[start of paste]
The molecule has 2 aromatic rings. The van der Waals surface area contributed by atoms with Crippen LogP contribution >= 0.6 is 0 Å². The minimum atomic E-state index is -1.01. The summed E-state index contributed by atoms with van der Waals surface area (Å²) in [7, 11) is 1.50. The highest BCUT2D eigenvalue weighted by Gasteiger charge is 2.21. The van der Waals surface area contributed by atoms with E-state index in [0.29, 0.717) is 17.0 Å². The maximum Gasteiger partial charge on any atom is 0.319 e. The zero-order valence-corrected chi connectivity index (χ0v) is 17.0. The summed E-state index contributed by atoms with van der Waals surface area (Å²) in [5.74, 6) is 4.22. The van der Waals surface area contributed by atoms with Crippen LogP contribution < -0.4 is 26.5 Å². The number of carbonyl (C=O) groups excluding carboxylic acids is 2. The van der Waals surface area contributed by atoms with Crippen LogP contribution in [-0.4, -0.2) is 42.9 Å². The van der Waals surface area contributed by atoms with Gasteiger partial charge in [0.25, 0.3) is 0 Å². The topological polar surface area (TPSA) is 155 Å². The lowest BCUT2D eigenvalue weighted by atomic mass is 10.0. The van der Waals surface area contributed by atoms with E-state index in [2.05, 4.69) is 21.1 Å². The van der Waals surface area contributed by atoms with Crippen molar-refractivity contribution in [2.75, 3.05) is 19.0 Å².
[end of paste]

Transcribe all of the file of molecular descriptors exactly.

The molecule has 2 aromatic rings. The van der Waals surface area contributed by atoms with Crippen LogP contribution >= 0.6 is 0 Å². The minimum atomic E-state index is -1.01. The summed E-state index contributed by atoms with van der Waals surface area (Å²) in [7, 11) is 1.50. The highest BCUT2D eigenvalue weighted by Gasteiger charge is 2.21. The van der Waals surface area contributed by atoms with E-state index in [0.29, 0.717) is 17.0 Å². The maximum Gasteiger partial charge on any atom is 0.319 e. The zero-order valence-corrected chi connectivity index (χ0v) is 17.0. The summed E-state index contributed by atoms with van der Waals surface area (Å²) in [5.74, 6) is 4.22. The van der Waals surface area contributed by atoms with Crippen LogP contribution < -0.4 is 26.5 Å². The number of carbonyl (C=O) groups excluding carboxylic acids is 2. The van der Waals surface area contributed by atoms with Crippen LogP contribution in [-0.4, -0.2) is 42.9 Å². The van der Waals surface area contributed by atoms with Gasteiger partial charge in [0.25, 0.3) is 0 Å². The topological polar surface area (TPSA) is 155 Å². The lowest BCUT2D eigenvalue weighted by atomic mass is 10.0. The van der Waals surface area contributed by atoms with E-state index in [2.05, 4.69) is 21.1 Å². The van der Waals surface area contributed by atoms with Crippen molar-refractivity contribution in [2.75, 3.05) is 19.0 Å².